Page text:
After about 48 hours of labor spanning 7 weeks, the Rudder is now completed! Well, not entirely. The fiberglass tips are missing, but they get installed later in the build. It was a really challenging sub-assembly requiring some unique techniques. Though I was able to practice those techniques, it’s still takes a ton of nerve when doing it for “real”. I’ve been sticking with the philosophy of only priming parts that are not al-clad.
In the middle of the assembly, I was frustrated with how some parts looked and paused to have Adam Silverstein, a fantastic EAA Tech Counselor, come and take a look. He gave the workmanship a big thumbs-up and it was really the validation I needed to ensure I was on the right path. After his visit, I tackled the trailing and leading edges that required those unique methods to complete.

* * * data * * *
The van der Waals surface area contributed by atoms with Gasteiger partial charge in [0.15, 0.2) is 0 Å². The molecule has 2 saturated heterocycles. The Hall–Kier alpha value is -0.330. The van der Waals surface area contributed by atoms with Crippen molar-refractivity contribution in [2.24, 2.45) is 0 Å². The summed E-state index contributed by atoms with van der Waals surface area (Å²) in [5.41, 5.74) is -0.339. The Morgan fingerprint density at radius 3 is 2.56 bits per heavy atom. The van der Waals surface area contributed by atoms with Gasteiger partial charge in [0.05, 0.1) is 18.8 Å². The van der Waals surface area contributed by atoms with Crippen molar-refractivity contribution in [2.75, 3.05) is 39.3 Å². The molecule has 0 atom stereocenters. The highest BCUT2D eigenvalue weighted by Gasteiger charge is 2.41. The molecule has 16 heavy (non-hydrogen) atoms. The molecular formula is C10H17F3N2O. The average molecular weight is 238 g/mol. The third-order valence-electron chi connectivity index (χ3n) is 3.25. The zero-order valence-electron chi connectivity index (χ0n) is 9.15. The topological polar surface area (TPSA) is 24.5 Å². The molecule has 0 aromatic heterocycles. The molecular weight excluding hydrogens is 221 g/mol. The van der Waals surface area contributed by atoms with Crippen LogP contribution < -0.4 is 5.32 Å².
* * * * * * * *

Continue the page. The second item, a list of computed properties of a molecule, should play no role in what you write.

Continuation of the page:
Attaching the two skins, stiffener by stiffener, by rolling them together while attaching. Anna was a big help holding the skin as it progressed.
Anna helping prepare the leading edge for riveting
Using an angled aluminum bracket to keep the trailing edge straight while the 3M adhesive sets and before riveting
Adding the lead counterweight to the top of the rudder
Adding the bottom rib. The last three rivets were tricky as I did one step out of order. Called Van’s and they confirmed it was entirely ok to use a specific blind rivet in those spots.
Top rib completed
Completed riveting the trailing edge
Using various sized (large) dowels to roll the leading edges. Very nerve-racking!
Both sides of the leading edge are rolled, and ready for rivets
Leading edge completed. I left the tape on for 24 hours to help the aluminum with its final shape
Taylor hanging out and providing moral support
Rudder completed. The very end of the leading edge’s roll is slightly off, but not of consequence
All done! For now.
So strange to see 48 hours of work in less than 4 minutes:
Onto the Horizontal Stabilizer!